The Slatest

Federal Appeals Court Extends Block on Biden’s Vaccine Requirement for Companies

Protesters stand next to a sign during an anti-vaccination rally at the Golden Gate Bridge on November 11, 2021 in San Francisco, California.
Protesters stand next to a sign during an anti-vaccination rally at the Golden Gate Bridge on November 11, 2021 in San Francisco, California. Justin Sullivan/Getty Images

A federal appeals court kept its block on the implementation of the Biden administration rule that requires large companies to mandate COVID-19 vaccines for employees or carry out weekly testing starting in January. The rule, which the court characterized as a “mandate,” goes “staggeringly overboard” and “grossly exceeds [the Occupational Safety and Health Administration’s] statutory authority,” Judge Kurt Engelhardt wrote in the 22-page ruling that was joined by Judges Edith H. Jones and Stuart Kyle Duncan.

The three-judge panel on the U.S. Court of Appeals for the Fifth Circuit, in New Orleans, issued the ruling saying that the challenges to the rule were likely to be successful so it further prevented the government from moving forward with its implementation. The panel is made up of one judge appointed by President Ronald Reagan and two others appointed by President Donald Trump.

Advertisement
Advertisement
Advertisement
Advertisement

Dozens of lawsuits have been filed in numerous appeals courts against the rule by businesses, religious organizations, and states. Engelhardt said those who opposed the measure, including Texas, Louisiana, Mississippi, and South Carolina, had standing to sue in the Fifth Circuit. “Rather than a delicately handled scalpel, the mandate is a one-size fits-all sledgehammer,” reads the ruling. The judges said the rule imposes a financial burden and could amount to a violation of the Constitution’s commerce clause. “The Mandate imposes a financial burden upon them by deputizing their participation in OSHA’s regulatory scheme, exposes them to severe financial risk if they refuse or fail to comply, and threatens to decimate their workforces (and business prospects) by forcing unwilling employees to take their shots, take their tests, or hit the road,” the judge wrote.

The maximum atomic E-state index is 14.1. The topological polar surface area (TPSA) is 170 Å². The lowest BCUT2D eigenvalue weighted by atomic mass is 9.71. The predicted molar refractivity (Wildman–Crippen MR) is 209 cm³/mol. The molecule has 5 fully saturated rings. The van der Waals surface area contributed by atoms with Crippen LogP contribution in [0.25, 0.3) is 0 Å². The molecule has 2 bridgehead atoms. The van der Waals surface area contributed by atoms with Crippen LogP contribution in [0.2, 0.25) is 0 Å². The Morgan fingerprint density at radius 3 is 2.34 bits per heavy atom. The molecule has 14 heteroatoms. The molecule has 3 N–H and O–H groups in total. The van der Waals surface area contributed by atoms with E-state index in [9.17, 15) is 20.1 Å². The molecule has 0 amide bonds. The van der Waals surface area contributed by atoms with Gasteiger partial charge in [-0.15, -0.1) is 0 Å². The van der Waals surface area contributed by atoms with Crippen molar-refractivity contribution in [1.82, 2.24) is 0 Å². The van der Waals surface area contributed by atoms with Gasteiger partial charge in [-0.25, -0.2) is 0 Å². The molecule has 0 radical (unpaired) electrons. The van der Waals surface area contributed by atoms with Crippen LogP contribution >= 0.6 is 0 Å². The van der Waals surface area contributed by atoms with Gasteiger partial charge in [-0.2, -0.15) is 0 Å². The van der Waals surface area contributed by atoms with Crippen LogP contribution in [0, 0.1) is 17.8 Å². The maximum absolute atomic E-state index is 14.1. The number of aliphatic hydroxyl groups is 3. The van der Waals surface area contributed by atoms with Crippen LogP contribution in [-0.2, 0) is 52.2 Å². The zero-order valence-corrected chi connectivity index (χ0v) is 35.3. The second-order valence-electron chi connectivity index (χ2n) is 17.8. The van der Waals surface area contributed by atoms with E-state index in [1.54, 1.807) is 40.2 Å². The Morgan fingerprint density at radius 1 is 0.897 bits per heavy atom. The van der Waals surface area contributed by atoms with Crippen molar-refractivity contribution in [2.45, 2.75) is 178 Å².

Advertisement
Advertisement

The judges added that “the mere specter of the mandate has contributed to untold economic upheaval in recent months.” Even though the pandemic is “tragic and devastating” the government has failed to show that COVID-19 “poses the kind of emergency that allows OSHA to take the extreme measure,” the ruling reads. The rule issued by the Biden administration says private employers who have more than 100 employees must require them to get tested or face weekly testing and mandatory mask-wearing. Those who work alone or off-site can be exempted from the rule that was scheduled to take effect Jan. 4.

Advertisement

The Biden administration had expected the legal challenges to the rule and had called on the Fifth Circuit to hold off on issuing a ruling until a lottery can take place that consolidates all the challenges to the measure. “Today’s decision is just the beginning of the process for review of this important OSHA standard,” a Justice Department spokeswoman said in a statement. “The department will continue to vigorously defend the standard and looks forward to obtaining a definitive resolution following consolidation of all of the pending cases for further review.” Texas Attorney General Ken Paxton called the ruling a “massive victory.”

Advertisement